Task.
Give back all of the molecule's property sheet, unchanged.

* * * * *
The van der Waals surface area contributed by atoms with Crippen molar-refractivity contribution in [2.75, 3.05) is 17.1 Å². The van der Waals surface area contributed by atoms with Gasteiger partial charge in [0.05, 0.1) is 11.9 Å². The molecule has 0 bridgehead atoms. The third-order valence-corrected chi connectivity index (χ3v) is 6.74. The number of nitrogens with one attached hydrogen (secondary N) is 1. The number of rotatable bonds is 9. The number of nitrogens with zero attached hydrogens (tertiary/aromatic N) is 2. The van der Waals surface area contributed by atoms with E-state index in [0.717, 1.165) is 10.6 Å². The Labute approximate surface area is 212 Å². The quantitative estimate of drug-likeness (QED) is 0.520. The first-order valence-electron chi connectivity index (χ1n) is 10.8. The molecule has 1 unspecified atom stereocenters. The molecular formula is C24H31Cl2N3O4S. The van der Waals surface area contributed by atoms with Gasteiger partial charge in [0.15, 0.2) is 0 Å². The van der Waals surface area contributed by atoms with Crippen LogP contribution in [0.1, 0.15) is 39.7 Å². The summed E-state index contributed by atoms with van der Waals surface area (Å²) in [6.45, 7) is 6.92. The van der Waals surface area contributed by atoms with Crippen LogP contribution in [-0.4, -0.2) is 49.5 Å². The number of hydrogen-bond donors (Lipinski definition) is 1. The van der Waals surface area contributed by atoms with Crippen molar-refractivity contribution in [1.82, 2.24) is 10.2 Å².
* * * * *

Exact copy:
The van der Waals surface area contributed by atoms with Crippen molar-refractivity contribution in [2.75, 3.05) is 17.1 Å². The van der Waals surface area contributed by atoms with Gasteiger partial charge in [0.05, 0.1) is 11.9 Å². The molecule has 0 bridgehead atoms. The third-order valence-corrected chi connectivity index (χ3v) is 6.74. The number of nitrogens with one attached hydrogen (secondary N) is 1. The number of rotatable bonds is 9. The number of nitrogens with zero attached hydrogens (tertiary/aromatic N) is 2. The van der Waals surface area contributed by atoms with E-state index in [0.717, 1.165) is 10.6 Å². The Labute approximate surface area is 212 Å². The quantitative estimate of drug-likeness (QED) is 0.520. The first-order valence-electron chi connectivity index (χ1n) is 10.8. The molecule has 1 unspecified atom stereocenters. The molecular formula is C24H31Cl2N3O4S. The van der Waals surface area contributed by atoms with Gasteiger partial charge in [0.15, 0.2) is 0 Å². The van der Waals surface area contributed by atoms with Crippen LogP contribution in [0.1, 0.15) is 39.7 Å². The summed E-state index contributed by atoms with van der Waals surface area (Å²) in [6.45, 7) is 6.92. The van der Waals surface area contributed by atoms with Crippen LogP contribution in [-0.4, -0.2) is 49.5 Å². The number of hydrogen-bond donors (Lipinski definition) is 1. The van der Waals surface area contributed by atoms with Crippen molar-refractivity contribution in [1.82, 2.24) is 10.2 Å².